5 Common Challenges for New Amputees

Each year, more than a million amputations occur worldwide. A staggering number at first glance, but with a population of 7.8 billion humans, the amputee community is minuscule by comparison.

Statistically speaking, there’s a higher chance of Godzilla ripping off your roof and kicking over your son’s pillow fort than there is of an able-bodied person becoming dismembered.

This makes us the unicorns of the globe, though losing a limb may feel less like a mythical experience and more like a gauntlet with layered challenges, such as:

1. Recovery Time

Time heals all wounds.

According to the amputee coalition, that healing can take upwards of two to six months before the remaining portion of your limb, also known as the “stump”, is ready to wear a prosthesis.

Now, I’m not a quantum physicist, but based on my experience watching Star Trek, the effects of recovery can be similar to the time dilation of a black hole. Each passing day can feel like an eternity and cause psychological distress.

Having a support system is vital for your mental health at this time. Unfortunately, even the savviest caregivers won’t be able to help much with:

2. Phantom Symptoms

While recovering from my surgery, I experienced a relentless itch along the top side of my right foot.

My brain hadn’t yet registered that ol’ righty had moved on to that plush Nike in the sky. Instead, it believed my foot was still firmly attached and had just been bitten by a prehistoric mosquito.

The severe itch persisted, regardless of how often I clawed at the air below my stump. Apparently, a phantom scratch can’t remedy a phantom itch.

I also experienced frequent jolts of phantom pain in that same missing foot. Thankfully, both sensations waned with time, at which point I graduated to the next challenge:

3. An Unfit Prosthesis

I fully expected to be kicking in steel doors and doing parachute sprints with my new bionic leg. My prosthetist, however, mostly treated geriatric patients with the activity level of a retired Nordstrom mannequin.

The thought never occurred to me that I should find another practitioner. Consequently, this mismatch produced a lemon of a leg that I had trouble walking with.

A great fitting prosthesis can lead to Paralympic gold medal victories, whereas a poor fit can lead to injuries and mounting frustration.

Even when paired with the right practitioner, new amputees have yet to experience the hand-in-glove feeling of a perfectly molded limb. So they lack the frame of reference to know whether their first prosthesis is a good fit.

Additionally, their stumps can drastically fluctuate in size and shape during the initial post-op year.

Imagine buying a pair of loafers that fit perfectly when you purchased them, but after a couple of months, your foot shrinks 3 sizes. Now you’ve got a pair of baby feet knocking around in your clown shoes.

Given these challenges and the general inexperience of new amputees, many will simply accept the first replacement limb they’re given. But it’s common for a new prosthesis to need refinements before a tailored fit is achieved.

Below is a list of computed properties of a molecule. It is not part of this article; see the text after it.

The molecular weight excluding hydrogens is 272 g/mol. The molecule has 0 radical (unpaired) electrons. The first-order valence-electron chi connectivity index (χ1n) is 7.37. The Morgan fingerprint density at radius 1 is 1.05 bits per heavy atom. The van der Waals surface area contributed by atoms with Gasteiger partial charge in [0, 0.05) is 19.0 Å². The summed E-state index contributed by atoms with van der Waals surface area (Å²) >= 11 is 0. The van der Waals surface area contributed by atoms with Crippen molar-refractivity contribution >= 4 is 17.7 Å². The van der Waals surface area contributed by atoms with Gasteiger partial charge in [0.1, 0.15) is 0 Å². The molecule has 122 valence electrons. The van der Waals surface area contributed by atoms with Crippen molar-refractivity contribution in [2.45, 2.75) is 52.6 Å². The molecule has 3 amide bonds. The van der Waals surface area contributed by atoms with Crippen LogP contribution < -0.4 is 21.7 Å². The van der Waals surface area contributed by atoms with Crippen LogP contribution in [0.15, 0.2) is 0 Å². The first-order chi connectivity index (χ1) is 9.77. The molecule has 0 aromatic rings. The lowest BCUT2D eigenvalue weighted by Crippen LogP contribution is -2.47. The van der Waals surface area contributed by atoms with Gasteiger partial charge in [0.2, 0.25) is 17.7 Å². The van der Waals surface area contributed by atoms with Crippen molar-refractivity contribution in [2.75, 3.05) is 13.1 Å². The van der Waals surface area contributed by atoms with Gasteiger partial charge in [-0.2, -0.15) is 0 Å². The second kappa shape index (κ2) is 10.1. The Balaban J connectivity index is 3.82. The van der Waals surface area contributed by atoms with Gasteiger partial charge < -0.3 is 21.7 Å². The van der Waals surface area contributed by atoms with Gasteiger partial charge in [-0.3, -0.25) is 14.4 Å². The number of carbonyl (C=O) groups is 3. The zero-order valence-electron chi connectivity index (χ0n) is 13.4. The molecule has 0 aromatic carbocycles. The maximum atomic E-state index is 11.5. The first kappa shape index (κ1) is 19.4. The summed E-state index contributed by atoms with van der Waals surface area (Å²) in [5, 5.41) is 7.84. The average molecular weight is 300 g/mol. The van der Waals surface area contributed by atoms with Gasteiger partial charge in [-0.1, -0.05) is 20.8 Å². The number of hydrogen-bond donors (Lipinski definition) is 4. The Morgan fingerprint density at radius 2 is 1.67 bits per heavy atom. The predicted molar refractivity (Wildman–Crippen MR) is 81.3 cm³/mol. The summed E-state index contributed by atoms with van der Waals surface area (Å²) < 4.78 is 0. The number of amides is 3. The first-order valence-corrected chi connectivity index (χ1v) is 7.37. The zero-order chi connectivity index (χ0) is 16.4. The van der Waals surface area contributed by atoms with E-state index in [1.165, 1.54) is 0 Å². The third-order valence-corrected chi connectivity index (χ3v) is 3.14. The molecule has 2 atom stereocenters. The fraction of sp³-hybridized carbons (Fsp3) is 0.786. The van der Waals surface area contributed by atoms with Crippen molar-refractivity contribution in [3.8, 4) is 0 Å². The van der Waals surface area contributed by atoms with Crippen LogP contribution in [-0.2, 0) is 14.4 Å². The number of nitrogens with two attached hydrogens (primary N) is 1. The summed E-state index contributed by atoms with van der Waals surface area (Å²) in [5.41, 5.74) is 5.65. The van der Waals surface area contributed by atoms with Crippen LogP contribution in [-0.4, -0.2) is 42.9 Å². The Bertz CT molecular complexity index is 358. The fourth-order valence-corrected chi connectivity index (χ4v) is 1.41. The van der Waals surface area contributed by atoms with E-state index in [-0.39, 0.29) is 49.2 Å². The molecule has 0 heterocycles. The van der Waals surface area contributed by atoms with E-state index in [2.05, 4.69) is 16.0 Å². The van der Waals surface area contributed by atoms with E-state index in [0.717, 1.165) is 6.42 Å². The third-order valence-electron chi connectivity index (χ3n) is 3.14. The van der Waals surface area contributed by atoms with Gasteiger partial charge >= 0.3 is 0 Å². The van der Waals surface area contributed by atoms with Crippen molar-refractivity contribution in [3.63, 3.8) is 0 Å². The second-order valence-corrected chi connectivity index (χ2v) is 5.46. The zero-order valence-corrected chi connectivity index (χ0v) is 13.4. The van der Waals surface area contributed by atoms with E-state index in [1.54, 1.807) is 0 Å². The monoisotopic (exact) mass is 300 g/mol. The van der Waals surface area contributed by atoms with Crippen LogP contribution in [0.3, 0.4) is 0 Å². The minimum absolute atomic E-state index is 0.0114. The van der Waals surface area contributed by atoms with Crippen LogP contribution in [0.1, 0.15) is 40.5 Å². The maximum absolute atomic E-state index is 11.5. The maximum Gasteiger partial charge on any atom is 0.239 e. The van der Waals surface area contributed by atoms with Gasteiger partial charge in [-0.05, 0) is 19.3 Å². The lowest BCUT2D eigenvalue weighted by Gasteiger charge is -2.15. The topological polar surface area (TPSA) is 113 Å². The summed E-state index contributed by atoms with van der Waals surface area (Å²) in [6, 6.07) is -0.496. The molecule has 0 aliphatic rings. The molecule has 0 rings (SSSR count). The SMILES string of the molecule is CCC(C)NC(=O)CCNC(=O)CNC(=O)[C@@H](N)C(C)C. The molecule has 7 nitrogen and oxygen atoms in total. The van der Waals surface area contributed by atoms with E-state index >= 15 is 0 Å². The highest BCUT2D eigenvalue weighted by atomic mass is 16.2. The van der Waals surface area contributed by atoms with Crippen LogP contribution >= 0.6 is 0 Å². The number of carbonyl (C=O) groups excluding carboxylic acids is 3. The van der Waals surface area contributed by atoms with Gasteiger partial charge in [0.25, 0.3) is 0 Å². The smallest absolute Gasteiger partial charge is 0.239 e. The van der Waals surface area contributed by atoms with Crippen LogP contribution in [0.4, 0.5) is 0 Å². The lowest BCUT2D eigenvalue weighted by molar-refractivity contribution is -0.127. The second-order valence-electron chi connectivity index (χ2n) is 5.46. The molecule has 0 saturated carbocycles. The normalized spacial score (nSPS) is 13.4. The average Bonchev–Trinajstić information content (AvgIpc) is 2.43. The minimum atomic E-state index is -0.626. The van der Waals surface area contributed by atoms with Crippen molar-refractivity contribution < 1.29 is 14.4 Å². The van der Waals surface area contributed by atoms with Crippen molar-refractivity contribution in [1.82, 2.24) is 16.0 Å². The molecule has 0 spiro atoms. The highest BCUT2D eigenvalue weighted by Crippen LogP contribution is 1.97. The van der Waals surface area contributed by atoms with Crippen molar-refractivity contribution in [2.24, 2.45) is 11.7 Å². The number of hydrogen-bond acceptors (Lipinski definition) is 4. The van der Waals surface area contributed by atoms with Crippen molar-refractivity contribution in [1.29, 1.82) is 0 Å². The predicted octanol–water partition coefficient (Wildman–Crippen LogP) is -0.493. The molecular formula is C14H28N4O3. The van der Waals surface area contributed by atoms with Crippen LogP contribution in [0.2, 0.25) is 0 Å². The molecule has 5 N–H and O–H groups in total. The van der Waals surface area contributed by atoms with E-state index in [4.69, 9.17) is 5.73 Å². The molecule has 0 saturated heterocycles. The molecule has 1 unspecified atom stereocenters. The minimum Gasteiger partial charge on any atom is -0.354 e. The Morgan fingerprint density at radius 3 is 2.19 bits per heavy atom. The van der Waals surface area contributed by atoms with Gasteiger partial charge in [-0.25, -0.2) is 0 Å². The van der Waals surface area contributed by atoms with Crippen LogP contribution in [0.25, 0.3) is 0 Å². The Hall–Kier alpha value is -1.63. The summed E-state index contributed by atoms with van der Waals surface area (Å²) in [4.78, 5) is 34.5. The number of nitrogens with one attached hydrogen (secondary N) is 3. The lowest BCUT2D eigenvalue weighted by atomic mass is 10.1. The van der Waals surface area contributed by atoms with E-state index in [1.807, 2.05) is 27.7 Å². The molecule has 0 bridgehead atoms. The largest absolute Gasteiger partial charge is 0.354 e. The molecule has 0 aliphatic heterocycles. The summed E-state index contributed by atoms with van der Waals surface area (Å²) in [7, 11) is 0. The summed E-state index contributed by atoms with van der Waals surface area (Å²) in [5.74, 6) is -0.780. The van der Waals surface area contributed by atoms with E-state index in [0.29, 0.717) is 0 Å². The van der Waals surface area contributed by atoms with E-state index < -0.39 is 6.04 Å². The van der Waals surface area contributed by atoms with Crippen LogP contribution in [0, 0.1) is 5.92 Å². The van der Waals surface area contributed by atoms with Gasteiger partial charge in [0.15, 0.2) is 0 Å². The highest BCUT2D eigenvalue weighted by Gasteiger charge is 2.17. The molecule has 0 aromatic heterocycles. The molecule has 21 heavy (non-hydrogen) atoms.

Pro tip: don’t be shy about requesting adjustments or, if necessary, finding a new prosthetist.

Under no circumstance, even if a bazooka were firmly pressed against your forehead by a trigger happy practitioner, do you accept a new limb unless it’s comfortable and fully functional.

Because if the glove doesn’t fit…you must acquit! you will experience:

4. Skin Blisters

Almost inevitably, extreme changes to the stump will disrupt the fit of your first prosthesis and lead to blistering. This is especially true for lower limb amputees.

Lax hygiene is another culprit.

Blisters are painful, can lead to infection, and further limit mobility until the wound heals, a process that can take longer than a turtle race. Fortunately, skin sores can be mitigated by:

  • Cleaning your gel liner daily to keep it free of bacteria
  • Politely declining Shrek’s invitation to splash around in the swamp, and bathing regularly instead
  • Managing changes to the size of your stump by wearing prosthetic socks, which fills the space between a shrunken limb and a loose-fitting prosthesis

By sunset, I’ve usually got on enough socks to eat a washing machine — retribution for all the fallen foot soldiers who were swallowed by the spin cycle!

Yes, I’m a formidable appliance-slaying badass now, but the journey to becoming Braveheart was daunting and frequently led to:

5. Feeling Overwhelmed

Limb loss can break even the most resilient person, particularly those who were amputated involuntarily, because of a traumatic event like a motorcycle accident or a chronic health condition like diabetes.

Their lives were upended, forcing them to confront unfathomable physical limitations and body dysmorphia, while grieving the loss of an identity that can never be reclaimed — that of an “able-bodied” person who didn’t rely on pirate technology to sail the seven seas.

Adapting to life with an artificial limb isn’t as effortless as Rihanna’s runway models make it seem.

Just the act of getting out of bed in the morning becomes an annoying multi-step process for lower extremity amputees. And tying a shoe with one arm requires a level of dexterity usually reserved for bomb technicians.

Thankfully, a pair of untied Skechers won’t trigger a subway explosion. But coping with unexpected limb loss can trigger a cascade of overwhelming emotions — depression, anger, shame, anxiety, and everything between.

It’s especially common to feel isolated because friends and family can’t truly relate to the plight of an amputee, despite their best attempts at being supportive. But rest assured, you’re not alone.

If you haven’t yet found your tribe of brave limb loss warriors, we’d love for you to join our community!

Your turn: what challenges are you currently facing as an amputee? Comment below!